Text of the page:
On Culture

Here are listed a few quick notes, reminders and personal opinions about “culture” in its widest definition in evolutionary terms:

1. Culture is the most “human” factor:
Every group of folks who gather around something (a figure, an object or a set of values) tend to create culture. It’s the most definitive single element that separate us from other animals. True that we are language-speaking animals, thinking mammals or tool-making apes, but you can view all of these as stemming from our cultural abilities.

2. Culture evolves randomly like anything else:
Cultural equilibrium is shaped when cultural memes are transmitted long enough, among the members of a rather closed population, through social interaction and cooperation. Much of these memes are either random “mutations” at origin, or randomly fluctuate while being faultily copied by other individuals.

3. Culture is a glue:
Culture is important to us humans because it – in any of its forms – has been the glue that helped us scale up from tribes of hundreds to populations of up to hundreds of millions today. These present-day groups of people can be identified by race or ethnicity, religion, geography, occupation or social class, political party, etc. but they are actually functional clusters that can cooperate in-group while surviving in their embedding ecology. All these “super-organisms” have their own type of cultural glue; codes and mechanisms that bound them together to cooperate with each other within the same system and sustain an equilibrium.

4. Culture has phase transitions:
According to history this equilibrium collapses eventually and gives rise to bigger and stronger networks, rather suddenly than slowly. There are leaps and usually they end up finding a way to include even bigger populations, than previously possible.

5. Culture is relative:
It’s made-up. It doesn’t matter what components have made this glue as long as it can act as a glue. And a culture gets old when the glue that could connect hundreds (a stone or a tree) fails to gather thousands efficiently; they need language and law. And a local set of rules can’t unite a population of a size of a country. They need technology. Our today’s religions, political divides and classes have played their important role to unite populations previously but have failed to scale-up to take us to the whole humanity just yet.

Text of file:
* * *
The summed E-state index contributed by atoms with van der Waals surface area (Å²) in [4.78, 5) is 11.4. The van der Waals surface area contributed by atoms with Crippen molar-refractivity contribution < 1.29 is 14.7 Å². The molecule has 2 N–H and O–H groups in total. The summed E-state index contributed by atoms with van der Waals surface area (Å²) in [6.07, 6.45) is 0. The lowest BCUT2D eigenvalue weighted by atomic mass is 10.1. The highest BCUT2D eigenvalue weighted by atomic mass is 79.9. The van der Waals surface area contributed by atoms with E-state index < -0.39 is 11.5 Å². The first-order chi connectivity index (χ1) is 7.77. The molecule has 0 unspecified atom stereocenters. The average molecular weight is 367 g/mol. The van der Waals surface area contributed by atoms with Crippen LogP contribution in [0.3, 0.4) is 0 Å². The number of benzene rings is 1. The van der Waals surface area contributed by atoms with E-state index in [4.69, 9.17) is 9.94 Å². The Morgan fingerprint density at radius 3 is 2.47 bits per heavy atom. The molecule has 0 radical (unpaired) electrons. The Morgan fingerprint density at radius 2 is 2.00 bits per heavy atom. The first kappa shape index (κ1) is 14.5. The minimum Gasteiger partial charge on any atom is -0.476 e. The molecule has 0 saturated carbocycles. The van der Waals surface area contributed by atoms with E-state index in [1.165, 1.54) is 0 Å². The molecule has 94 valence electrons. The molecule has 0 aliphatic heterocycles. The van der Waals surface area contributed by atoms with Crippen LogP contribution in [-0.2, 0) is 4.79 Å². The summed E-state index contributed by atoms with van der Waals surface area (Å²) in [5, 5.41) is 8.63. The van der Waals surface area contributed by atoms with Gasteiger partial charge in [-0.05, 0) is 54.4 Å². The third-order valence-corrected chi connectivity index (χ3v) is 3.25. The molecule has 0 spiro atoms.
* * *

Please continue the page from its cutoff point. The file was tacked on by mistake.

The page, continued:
6. Culture has synergy:
Every culture has emergent properties beyond the mindset of its individuals and even beyond the original values that created it at the first place. People wrongfully assume their individual tendencies (inclusion, care, good intentions) is also acted out by them collectively. It is not correct. A group of nice and kind-hearted people can act as savages collectively. In fact that is what’s happening today.

7. Culture is greedy:
One of the emergent properties of culture is greed. Every culture seeks for dominance. It is inevitable as memes and genes – information in general – tend to copy and only those who manage to propagate and adapt the best will survive the process.

8. We need a global culture:
Would have been an ideal if a moon-size stone or a super massive tree could unite all ten billion in 2050, but a system of global governance approved by all humans is needed, something that can operate on our still physiologically tribal brains and yet makes the next big scale-up to a planetary-level. And this global culture needs to be minimally recognized by all humanity, and thus pragmatically needs to have empathy for all of us.

9. “Culture is not your friend”:
It’s just a glue! At the end of the day, being embedded in a tribe, country, a global monetary economy, or a trillion size AI society around a Dyson Sphere, we are individuals. We are as different as we are similar. I doubt if we will eventually be organized with enough freedom from our cultures but it is more pleasant and satisfying to be groups of one that operates safely within a bigger community.

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